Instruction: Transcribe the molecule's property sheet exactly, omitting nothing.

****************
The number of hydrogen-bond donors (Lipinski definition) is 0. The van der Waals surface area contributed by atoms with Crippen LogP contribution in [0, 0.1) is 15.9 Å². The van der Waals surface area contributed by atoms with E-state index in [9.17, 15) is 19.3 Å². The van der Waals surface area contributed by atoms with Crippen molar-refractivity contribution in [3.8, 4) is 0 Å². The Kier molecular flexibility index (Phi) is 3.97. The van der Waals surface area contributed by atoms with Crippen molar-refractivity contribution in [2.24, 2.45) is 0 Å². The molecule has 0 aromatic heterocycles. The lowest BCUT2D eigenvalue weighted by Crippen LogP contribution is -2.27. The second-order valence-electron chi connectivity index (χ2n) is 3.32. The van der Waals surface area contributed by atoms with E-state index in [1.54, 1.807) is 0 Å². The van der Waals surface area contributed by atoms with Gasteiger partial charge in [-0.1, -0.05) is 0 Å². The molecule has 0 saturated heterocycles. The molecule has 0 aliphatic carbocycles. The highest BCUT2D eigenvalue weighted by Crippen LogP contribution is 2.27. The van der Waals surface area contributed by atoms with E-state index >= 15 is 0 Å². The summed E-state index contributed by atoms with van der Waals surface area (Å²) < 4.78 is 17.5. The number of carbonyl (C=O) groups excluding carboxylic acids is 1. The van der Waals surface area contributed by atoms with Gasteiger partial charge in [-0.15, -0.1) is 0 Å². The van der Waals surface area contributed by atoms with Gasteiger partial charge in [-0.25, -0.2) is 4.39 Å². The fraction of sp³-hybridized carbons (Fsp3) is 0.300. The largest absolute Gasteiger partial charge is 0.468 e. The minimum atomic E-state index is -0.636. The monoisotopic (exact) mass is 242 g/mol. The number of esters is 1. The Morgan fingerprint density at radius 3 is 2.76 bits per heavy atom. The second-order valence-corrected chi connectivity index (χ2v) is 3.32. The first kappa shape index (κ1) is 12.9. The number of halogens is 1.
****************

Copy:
The number of hydrogen-bond donors (Lipinski definition) is 0. The van der Waals surface area contributed by atoms with Crippen LogP contribution in [0, 0.1) is 15.9 Å². The van der Waals surface area contributed by atoms with E-state index in [9.17, 15) is 19.3 Å². The van der Waals surface area contributed by atoms with Crippen molar-refractivity contribution in [3.8, 4) is 0 Å². The Kier molecular flexibility index (Phi) is 3.97. The van der Waals surface area contributed by atoms with Crippen molar-refractivity contribution in [2.24, 2.45) is 0 Å². The molecule has 0 aromatic heterocycles. The lowest BCUT2D eigenvalue weighted by Crippen LogP contribution is -2.27. The second-order valence-electron chi connectivity index (χ2n) is 3.32. The van der Waals surface area contributed by atoms with E-state index in [1.54, 1.807) is 0 Å². The van der Waals surface area contributed by atoms with Gasteiger partial charge in [-0.1, -0.05) is 0 Å². The molecule has 0 saturated heterocycles. The molecule has 0 aliphatic carbocycles. The highest BCUT2D eigenvalue weighted by Crippen LogP contribution is 2.27. The van der Waals surface area contributed by atoms with E-state index >= 15 is 0 Å². The summed E-state index contributed by atoms with van der Waals surface area (Å²) < 4.78 is 17.5. The number of carbonyl (C=O) groups excluding carboxylic acids is 1. The van der Waals surface area contributed by atoms with Gasteiger partial charge in [-0.15, -0.1) is 0 Å². The van der Waals surface area contributed by atoms with Gasteiger partial charge in [-0.25, -0.2) is 4.39 Å². The fraction of sp³-hybridized carbons (Fsp3) is 0.300. The largest absolute Gasteiger partial charge is 0.468 e. The minimum atomic E-state index is -0.636. The monoisotopic (exact) mass is 242 g/mol. The number of esters is 1. The Morgan fingerprint density at radius 3 is 2.76 bits per heavy atom. The second-order valence-corrected chi connectivity index (χ2v) is 3.32. The first kappa shape index (κ1) is 12.9. The number of halogens is 1.